Walgreen's Helps Make Fertility a Men's Issue, Too

Walgreen's will sell you a home sperm count test
Walgreen's will sell you a home sperm count test

Walgreen's (WAG) drugstores already sell more than two dozen kinds of female fertility tests. But for men -- not a one.

That's about to change. Bloomberg reports that Walgreen's plans to start selling fertility tests for men at all of its 7,800 locations. Walgreen's and CVS Caremark (CVS) already offer the product, called SpermCheck Fertility, online.

"In our society, the woman carries the burden of trying to determine the issues surrounding infertility," said Ray Lopez, CEO of ContraVac, the sperm test's maker, in an interview with Bloomberg. "Men don't say, 'Let me go to the urologist and give a semen sample.'"

That reluctance to visit a doctor, Lopez said, creates what he described as an annual market of $440 million for male fertility tests in the U.S. -- and Walgreen intends to cash in. The SpermCheck retails for $40.

Walgreen's will sell you a home sperm count test
Walgreen's will sell you a home sperm count test

The test, which comes in a blue-and-gold box depicting a happy couple with their baby -- potentially a painful image, depending on the result -- requires a man to mix his semen with a bottled solution. Drops of the resultant fluid are then placed on a test strip, which changes color to indicate fertility. A reddish line means a normal sperm count (at least 20 million per milliliter of semen); no change means a lower-than-normal count. The test's instructions say that men "should consult a physician about a complete fertility evaluation" in the event of a negative reading.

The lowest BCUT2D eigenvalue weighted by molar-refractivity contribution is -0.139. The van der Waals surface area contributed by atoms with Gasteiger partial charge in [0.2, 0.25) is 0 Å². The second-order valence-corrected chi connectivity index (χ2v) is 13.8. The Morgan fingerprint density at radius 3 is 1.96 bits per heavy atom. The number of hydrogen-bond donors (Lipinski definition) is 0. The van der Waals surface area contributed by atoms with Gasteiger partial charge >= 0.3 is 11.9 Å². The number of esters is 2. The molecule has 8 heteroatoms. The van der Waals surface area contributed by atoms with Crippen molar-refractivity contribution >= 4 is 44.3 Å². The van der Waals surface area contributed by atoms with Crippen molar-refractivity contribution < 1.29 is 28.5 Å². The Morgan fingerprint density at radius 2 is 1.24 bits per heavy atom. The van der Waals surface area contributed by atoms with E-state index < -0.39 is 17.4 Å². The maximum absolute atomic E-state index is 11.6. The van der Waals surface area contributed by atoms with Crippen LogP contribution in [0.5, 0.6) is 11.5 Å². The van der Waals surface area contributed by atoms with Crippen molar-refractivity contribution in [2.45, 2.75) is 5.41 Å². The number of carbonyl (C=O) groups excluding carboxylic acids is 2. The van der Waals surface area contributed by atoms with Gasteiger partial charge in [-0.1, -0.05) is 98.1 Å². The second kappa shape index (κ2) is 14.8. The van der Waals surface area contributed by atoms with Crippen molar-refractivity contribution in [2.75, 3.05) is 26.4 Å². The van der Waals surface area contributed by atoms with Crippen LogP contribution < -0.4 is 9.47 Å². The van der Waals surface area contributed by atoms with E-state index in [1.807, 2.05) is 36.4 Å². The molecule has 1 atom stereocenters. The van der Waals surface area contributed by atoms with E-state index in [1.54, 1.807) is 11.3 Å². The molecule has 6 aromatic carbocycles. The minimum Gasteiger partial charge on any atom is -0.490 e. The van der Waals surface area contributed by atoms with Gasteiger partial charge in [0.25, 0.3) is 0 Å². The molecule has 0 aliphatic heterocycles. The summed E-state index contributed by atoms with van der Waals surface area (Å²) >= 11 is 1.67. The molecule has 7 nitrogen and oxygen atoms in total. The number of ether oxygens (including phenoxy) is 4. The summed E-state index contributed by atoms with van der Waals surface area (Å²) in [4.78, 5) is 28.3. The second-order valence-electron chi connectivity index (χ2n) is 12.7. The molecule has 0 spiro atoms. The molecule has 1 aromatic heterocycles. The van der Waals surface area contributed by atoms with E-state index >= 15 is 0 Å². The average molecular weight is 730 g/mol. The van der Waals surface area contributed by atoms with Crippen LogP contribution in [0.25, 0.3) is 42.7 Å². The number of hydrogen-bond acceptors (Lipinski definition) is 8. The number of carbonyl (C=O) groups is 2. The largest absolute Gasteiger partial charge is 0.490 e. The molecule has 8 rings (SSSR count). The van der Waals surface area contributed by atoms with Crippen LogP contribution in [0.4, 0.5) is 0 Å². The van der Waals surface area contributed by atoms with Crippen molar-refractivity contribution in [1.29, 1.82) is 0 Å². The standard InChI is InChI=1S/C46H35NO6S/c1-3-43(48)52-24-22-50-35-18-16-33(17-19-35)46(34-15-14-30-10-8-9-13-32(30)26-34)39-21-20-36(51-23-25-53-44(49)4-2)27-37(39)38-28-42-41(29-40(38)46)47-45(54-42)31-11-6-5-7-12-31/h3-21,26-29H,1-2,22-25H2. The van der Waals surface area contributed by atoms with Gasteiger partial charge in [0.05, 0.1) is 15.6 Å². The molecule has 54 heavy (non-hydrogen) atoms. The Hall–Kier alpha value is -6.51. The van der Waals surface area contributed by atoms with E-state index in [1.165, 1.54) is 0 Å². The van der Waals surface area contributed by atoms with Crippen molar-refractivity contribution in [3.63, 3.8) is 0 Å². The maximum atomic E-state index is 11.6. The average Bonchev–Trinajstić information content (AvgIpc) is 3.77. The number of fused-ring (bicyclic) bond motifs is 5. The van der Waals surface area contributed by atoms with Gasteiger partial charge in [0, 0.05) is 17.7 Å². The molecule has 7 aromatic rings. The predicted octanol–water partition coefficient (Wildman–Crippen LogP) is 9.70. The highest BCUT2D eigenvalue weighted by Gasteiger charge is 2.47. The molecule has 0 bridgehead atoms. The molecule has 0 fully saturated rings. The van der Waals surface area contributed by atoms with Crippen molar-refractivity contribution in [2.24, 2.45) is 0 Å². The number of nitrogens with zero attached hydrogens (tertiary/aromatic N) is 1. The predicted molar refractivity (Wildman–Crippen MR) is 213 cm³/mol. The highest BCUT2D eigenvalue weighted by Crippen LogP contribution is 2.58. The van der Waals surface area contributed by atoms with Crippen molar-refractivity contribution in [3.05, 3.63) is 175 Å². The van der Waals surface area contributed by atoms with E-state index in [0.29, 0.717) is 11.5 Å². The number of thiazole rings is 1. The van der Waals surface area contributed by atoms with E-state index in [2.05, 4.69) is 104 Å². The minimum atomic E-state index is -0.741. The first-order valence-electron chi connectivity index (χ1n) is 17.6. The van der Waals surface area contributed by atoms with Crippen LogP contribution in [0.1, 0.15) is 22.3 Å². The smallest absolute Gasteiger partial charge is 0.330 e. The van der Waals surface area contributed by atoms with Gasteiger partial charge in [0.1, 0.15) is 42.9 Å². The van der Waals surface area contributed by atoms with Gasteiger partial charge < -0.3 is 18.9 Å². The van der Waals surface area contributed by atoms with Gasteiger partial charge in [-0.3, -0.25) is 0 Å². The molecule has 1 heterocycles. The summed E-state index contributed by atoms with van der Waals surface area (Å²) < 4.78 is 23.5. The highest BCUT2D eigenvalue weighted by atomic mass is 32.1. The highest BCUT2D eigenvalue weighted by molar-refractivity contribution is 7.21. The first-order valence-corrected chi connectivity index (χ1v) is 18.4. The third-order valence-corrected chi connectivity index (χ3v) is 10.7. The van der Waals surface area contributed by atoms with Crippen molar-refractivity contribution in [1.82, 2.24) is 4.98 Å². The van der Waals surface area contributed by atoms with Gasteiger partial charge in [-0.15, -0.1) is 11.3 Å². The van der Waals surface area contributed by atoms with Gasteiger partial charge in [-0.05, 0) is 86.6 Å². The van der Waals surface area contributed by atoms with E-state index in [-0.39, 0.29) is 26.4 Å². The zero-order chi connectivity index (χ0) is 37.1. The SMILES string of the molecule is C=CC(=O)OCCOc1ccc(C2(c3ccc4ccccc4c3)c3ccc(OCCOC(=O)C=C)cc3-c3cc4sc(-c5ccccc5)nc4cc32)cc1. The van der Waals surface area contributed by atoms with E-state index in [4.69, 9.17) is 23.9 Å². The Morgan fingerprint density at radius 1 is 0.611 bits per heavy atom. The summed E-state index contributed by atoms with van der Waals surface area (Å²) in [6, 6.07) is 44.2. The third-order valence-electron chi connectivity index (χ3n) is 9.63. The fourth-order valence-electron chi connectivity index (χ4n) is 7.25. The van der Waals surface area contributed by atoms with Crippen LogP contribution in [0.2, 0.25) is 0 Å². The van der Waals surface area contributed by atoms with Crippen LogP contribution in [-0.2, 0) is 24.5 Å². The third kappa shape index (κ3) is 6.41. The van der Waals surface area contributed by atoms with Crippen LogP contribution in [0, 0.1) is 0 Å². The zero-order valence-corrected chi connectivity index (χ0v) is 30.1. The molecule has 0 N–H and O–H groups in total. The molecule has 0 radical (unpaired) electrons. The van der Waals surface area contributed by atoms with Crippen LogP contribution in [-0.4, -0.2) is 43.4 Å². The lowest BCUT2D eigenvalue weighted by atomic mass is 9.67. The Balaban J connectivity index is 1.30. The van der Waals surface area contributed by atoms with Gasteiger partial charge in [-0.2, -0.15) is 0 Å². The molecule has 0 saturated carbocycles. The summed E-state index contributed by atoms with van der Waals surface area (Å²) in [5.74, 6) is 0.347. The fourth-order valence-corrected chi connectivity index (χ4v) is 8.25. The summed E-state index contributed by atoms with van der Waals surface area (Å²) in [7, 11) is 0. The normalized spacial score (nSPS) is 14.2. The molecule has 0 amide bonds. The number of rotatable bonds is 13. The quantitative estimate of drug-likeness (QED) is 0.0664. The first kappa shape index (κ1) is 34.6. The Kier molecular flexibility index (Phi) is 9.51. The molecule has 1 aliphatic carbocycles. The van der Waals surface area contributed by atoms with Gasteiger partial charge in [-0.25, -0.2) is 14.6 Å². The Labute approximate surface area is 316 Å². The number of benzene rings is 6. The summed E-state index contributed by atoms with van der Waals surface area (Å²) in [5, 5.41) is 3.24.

"There is nothing like it on the shelf," enthused Maeve Egner, a marketing consultant hired to help hawk the test, which was nearly 30 years in the making. "It's plugging a gap."

The test was invented by John Herr, 63, who directs the University of Virginia's Center for Research in Contraceptive and Reproductive Heath, and is majority owner of ContraVac. Food and Drug Administration approval for SpermCheck came in 2010.

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Dr. Larry Lipschultz, a urologist in Houston who heads the Division of Male Reproductive Medicine and Surgery at Baylor College of Medicine, questioned the value of the product. Lipschultz said (perhaps predictably) that the home test was inferior to a complete semen analysis performed in a doctor's office. "If the sperm count is OK but the motility, how well they're moving, is bad, those sperm aren't going to fertilize well," Lipshultz told Bloomberg. A semen analysis by Lipshultz's practice is more expensive than SpermCheck Fertility -- it'll set you back $100 -- but of course, it's more comprehensive as well.

Brian Murphy, a partner at Urologic Associates of Allentown, Pa., mentioned two other important metrics ignored by SpermCheck that a professional assay will determine: total volume (usually three to five milliliters) and morphology, or how the sperm are shaped (are they normally formed or not). Like Lipshultz, Murphy was skeptical of SpermCheck's value.

"These colorimetric things are probably perfect for Walgreen's to make money on, but they're probably very rough approximations that don't tell you very much," he told DailyFinance. Murphy added that some people get pregnant by partners with sperm counts of 10 million per milliliter or less, so the lack of a red-line on a SpermCheck test is not a final verdict on fertility.

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